The Meeting

Photo Courtesy of The Storyteller's Abode
Photo Courtesy of The Storyteller’s Abode

Katie took another drag of her cigarette, and then thumped the remainder into the air like a paper football.  She stepped away from the rock she had leaned against for  hours, and wiped at the tears that drained down her dusty face.  What had made her think love could flourish again? She sighed.

The sun was low on the horizon.   It was time to go.

Had she really thought he would come?

She had never been one to believe that psychic mumbo-jumbo shit, but the woman…the woman caressing the glass ball… she had been so convincing.  She had even known “their place”.  No one knew of their place…no one.

Katie, disappointed in herself for believing, whispered, “He’s dead…you dumb bitch…dead…”

Turning her back to the twin stones, Katie began her descent back down the mountain. She had only taken a couple of steps when something  fluttered by her ear and fell to the ground.  Katie looked down.  There by her boots lay the cigarette she had tossed away.

Katie smiled…she knew he had come.

 

(This short story was first published in my other blog Redhead Reflections)  (Come on over for a visit!)

The Passing

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Maggie arose from her slumber to begin the night’s work.  The work had become routine, and so she proceeded with little thought.5171605261_8fbbd343d1_b

Looking at her surroundings, Maggie noticed the moss ridden tombstones and, grass that had been trampled by deer, searching for solitude.  Her eyes drifted to a withered flower that had died in its vase years ago.  Maggie sighed.  No one came around anymore, not even the ground’s keeper.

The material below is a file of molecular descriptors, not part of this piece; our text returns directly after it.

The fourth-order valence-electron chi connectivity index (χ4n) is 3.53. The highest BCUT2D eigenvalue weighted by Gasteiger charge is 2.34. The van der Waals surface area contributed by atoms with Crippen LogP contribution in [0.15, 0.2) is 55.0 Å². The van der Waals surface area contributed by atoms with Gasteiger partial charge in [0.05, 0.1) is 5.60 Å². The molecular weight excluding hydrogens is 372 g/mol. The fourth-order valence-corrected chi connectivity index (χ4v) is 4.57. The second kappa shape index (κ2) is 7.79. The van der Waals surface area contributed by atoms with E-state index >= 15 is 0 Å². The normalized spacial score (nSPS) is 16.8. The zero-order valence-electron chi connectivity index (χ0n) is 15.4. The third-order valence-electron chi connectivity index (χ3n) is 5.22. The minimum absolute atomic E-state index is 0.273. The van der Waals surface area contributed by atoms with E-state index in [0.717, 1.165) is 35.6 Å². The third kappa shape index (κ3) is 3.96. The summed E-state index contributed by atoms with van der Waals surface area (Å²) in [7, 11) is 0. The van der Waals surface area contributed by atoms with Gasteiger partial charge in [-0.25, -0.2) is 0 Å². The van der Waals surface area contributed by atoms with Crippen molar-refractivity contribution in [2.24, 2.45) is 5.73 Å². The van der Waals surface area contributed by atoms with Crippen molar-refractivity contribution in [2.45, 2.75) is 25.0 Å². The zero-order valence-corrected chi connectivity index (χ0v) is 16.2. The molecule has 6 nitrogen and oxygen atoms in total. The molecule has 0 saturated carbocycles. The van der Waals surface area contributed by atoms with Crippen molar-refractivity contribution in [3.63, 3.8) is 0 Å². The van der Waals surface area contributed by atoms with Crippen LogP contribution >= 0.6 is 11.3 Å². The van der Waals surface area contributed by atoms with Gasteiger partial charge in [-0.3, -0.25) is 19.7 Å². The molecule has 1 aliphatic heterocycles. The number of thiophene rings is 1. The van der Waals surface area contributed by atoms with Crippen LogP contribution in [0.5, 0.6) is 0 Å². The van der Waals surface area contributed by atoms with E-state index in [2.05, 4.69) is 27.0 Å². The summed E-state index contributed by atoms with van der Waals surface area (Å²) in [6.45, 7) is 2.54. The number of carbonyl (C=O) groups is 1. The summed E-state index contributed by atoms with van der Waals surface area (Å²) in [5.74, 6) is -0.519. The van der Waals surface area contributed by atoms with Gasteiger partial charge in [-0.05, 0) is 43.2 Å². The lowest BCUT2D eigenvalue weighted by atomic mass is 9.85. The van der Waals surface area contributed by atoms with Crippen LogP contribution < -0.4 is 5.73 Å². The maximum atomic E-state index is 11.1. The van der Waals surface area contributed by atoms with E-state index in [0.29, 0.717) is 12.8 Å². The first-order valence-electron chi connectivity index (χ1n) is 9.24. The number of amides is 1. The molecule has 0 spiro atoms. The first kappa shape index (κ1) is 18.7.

This state of affair saddened Maggie, but what could she do?  No one heard her anymore because there was no one to listen.  She knew it was her fault, but she had grown tired of the kids and their silly candles.  At first it had been entertaining, but with the passage of time, their horror filled eyes and shrill screams, only bored her. And so she kept her silence and turned a deaf ear to their Ouija board.  After a while the kids stopped coming, perhaps thinking their time better spent at the nearby beach.  So now it was only her, and Maggie was lonely.

Each evening, upon the sun’s decent, Maggie walked among the headstones and whispered the names chiseled in gray.  This was the only thing that gave her a sense of existence.  She reasoned, within herself, it was her way of honoring the dead.

Night after night she made her rounds.  She no longer needed to look at the names.  She knew them all and so she drifted from one to the next until each name, had been spoken in the dark.  When her mission was complete she drifted back to her place to take her rest.

Her place was just as ram-shackled as the others, but on this particular night, Maggie studied her abode.  Once again her eyes fell to the dead flower within its vase.  It had been there for as long as she could remember.  The flower had wrapped itself in a cloak of death, that was dry and crumbling.  She studied the brown decay and realized, for the first time that there were none like it in all the garden.  Someone, God knows when, must have left it there for her.  Slowly Maggie drifted to the flower and reached to touch it with a wispy hand.

The moment her essence touched the decay, the flower dropped its cloak of death andDoubleKnockOutRose bloomed into a beautiful rose.  Maggie felt herself bathed within a golden light.  She looked to its source and saw a man she knew to be her husband; and in that moment, what had been her earthy life, once again became a memory.

She looked to her soulmate, with his hand outstretched and heard the question in his eyes, “My darling…what took you so long…?”

Maggie’s lonely heart, overflowed with peace, and without hesitation she flew into her soulmate’s arms, and finally passed to the other side.